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Title: The manifestations and correlates of dissociation amongst looked-after children in middle childhood
Author: Martin, Holly
Awarding Body: UCL (University College London)
Current Institution: University College London (University of London)
Date of Award: 2021
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Objective: To explore the manifestations and correlates of dissociation amongst a sample of primary school-aged looked-after children (LAC). Methods: In part one, the Child Dissociative Checklist (CDC), Strengths and Difficulties Questionnaire (SDQ) and Relationship Problems Questionnaire (RPQ) were administered to 91 primary school-aged LAC under the care of Five Rivers (an independent fostering agency). Variables pertaining to participants' background and placement history were examined in relation to CDC scores. In part two, a subsample of children (n=34) with identified psychosocial difficulties were administered the Story Stems Assessment Procedure (SSAP). Relationships between dissociative symptoms and SSAP constructs were explored using Spearman's correlation and K-means clustering. Results: Part 1. Forty-one LAC (45%) scored on or above the CDC's clinical threshold suggestive of sustained pathological dissociation. Children who had experienced sexual abuse were more likely than others to display dissociative behaviours, as were children placed alone compared to those placed with a related sibling. Total CDC scores were positively correlated with SDQ total difficulties, and RPQ disinhibited and inhibited subscores. Part 2. Dissociative symptoms were negatively correlated with features of attachment security and positive parent representations in children's narratives. Three clusters were identified in the dataset: two groups showed clinically significant levels of dissociation but differed with respect to their representations. Conclusions: Children who have suffered trauma or maltreatment are at high risk of pathological dissociation, especially those who have experienced sexual abuse. Placing LAC with their siblings may mitigate against dissociative symptoms. Dissociation covaries with psychosocial problems, yet dissociative children are a heterogenous group. High levels of dissociation may be accompanied by the relative absence of positive or negative attachment representations, or by the dominance of negative representations, including features of disorganisation.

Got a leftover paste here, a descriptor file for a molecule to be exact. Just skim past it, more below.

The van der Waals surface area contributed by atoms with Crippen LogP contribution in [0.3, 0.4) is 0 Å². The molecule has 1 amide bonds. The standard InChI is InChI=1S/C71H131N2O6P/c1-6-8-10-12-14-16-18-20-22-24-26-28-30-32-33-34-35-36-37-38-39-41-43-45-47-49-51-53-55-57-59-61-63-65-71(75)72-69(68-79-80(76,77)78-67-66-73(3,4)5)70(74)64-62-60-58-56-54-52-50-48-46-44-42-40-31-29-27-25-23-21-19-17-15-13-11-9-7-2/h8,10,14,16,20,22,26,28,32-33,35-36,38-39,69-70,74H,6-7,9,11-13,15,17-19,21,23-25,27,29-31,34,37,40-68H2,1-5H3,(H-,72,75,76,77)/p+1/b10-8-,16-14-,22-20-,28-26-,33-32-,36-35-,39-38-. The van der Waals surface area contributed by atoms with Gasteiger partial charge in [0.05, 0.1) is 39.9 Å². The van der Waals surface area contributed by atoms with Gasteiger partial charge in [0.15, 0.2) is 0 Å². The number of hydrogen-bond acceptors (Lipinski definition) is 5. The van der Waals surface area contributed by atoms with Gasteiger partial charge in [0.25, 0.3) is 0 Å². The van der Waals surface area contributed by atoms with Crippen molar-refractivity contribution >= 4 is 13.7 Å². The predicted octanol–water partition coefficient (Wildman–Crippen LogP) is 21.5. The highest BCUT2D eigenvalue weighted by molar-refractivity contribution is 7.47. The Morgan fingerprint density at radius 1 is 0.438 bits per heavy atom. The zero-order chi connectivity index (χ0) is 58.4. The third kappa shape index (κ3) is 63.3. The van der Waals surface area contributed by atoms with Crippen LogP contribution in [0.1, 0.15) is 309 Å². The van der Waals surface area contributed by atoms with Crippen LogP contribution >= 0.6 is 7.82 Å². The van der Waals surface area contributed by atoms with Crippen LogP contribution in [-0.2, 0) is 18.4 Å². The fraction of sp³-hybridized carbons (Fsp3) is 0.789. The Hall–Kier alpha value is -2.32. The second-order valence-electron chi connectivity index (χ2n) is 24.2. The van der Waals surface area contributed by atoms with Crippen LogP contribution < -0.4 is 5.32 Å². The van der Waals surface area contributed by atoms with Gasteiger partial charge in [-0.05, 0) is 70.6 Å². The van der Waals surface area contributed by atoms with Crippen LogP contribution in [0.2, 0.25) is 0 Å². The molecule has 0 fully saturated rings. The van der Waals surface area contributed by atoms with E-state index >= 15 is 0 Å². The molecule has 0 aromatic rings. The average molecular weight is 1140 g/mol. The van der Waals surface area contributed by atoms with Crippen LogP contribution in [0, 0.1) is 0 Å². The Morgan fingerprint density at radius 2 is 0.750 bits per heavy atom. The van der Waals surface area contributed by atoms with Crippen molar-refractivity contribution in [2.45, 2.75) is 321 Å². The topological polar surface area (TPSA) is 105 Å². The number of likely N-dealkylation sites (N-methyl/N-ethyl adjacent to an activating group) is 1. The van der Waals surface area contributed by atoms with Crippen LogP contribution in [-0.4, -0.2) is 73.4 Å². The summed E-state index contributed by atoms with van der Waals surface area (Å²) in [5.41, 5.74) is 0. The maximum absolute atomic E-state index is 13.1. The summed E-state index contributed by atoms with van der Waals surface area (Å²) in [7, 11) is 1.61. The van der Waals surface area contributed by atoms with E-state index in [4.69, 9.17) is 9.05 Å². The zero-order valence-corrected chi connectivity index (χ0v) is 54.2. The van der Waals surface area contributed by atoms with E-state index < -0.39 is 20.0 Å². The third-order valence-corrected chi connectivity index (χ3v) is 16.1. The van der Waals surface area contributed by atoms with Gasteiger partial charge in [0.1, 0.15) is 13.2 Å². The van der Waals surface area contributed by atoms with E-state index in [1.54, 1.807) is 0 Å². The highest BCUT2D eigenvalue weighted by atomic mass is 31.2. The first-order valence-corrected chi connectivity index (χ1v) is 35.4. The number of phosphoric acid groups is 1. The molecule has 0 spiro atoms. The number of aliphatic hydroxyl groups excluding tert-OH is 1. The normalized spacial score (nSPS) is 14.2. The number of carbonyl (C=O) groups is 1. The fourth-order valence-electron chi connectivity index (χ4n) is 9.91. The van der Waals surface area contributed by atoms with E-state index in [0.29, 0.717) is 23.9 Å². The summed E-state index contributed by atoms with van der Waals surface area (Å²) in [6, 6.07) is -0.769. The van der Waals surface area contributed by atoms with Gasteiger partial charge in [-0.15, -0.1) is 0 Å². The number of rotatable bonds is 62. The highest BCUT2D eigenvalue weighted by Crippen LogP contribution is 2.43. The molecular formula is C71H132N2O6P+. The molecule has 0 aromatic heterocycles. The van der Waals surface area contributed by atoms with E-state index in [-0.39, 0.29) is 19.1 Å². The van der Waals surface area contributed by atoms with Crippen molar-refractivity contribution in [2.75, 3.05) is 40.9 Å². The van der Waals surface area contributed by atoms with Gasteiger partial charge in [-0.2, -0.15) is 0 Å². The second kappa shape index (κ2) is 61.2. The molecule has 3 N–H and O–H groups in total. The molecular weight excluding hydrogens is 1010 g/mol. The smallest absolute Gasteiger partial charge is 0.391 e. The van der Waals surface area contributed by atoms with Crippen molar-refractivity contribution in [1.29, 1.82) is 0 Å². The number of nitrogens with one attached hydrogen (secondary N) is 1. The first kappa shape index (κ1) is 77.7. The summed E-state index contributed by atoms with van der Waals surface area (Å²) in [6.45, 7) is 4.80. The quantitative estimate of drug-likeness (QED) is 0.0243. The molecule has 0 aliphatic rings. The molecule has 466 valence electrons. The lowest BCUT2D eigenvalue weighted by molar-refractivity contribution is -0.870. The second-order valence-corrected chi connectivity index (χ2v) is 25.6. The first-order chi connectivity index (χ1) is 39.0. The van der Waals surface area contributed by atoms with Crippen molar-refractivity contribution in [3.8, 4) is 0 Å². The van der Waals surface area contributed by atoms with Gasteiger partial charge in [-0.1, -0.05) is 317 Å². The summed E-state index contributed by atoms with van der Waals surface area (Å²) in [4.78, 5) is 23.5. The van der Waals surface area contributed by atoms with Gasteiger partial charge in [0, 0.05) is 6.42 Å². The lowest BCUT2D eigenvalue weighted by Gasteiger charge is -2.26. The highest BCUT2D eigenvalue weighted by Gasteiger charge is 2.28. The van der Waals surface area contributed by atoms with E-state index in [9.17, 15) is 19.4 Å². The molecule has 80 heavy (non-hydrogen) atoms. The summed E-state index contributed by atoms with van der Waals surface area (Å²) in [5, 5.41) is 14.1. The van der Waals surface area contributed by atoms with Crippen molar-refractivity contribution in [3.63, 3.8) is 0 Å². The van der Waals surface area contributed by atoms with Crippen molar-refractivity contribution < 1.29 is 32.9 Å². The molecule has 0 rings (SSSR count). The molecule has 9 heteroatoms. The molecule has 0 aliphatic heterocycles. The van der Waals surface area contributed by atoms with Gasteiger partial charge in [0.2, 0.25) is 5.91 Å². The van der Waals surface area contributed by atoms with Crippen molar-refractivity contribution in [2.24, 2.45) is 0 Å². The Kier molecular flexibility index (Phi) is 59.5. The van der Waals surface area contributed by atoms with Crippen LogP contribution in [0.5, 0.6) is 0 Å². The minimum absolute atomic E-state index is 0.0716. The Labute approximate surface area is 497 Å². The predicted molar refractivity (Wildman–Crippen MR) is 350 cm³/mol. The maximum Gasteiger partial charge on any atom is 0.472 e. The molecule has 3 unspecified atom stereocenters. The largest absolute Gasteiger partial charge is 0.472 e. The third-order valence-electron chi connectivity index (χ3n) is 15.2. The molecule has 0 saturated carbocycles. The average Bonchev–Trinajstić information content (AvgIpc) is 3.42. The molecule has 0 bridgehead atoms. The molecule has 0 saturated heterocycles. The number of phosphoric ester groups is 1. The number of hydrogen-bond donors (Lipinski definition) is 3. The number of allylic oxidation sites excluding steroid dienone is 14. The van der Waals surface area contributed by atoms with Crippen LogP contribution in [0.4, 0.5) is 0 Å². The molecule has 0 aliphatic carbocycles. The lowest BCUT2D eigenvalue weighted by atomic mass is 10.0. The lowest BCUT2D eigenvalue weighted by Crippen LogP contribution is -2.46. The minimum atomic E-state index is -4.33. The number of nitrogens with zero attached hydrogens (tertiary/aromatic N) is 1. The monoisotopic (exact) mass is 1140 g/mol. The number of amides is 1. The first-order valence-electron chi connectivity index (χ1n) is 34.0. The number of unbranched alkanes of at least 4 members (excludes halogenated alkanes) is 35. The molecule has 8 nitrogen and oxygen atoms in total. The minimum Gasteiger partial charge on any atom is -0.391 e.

Supervisor: Not available Sponsor: Not available
Qualification Name: Thesis (Ph.D.) Qualification Level: Doctoral
EThOS ID:  DOI: Not available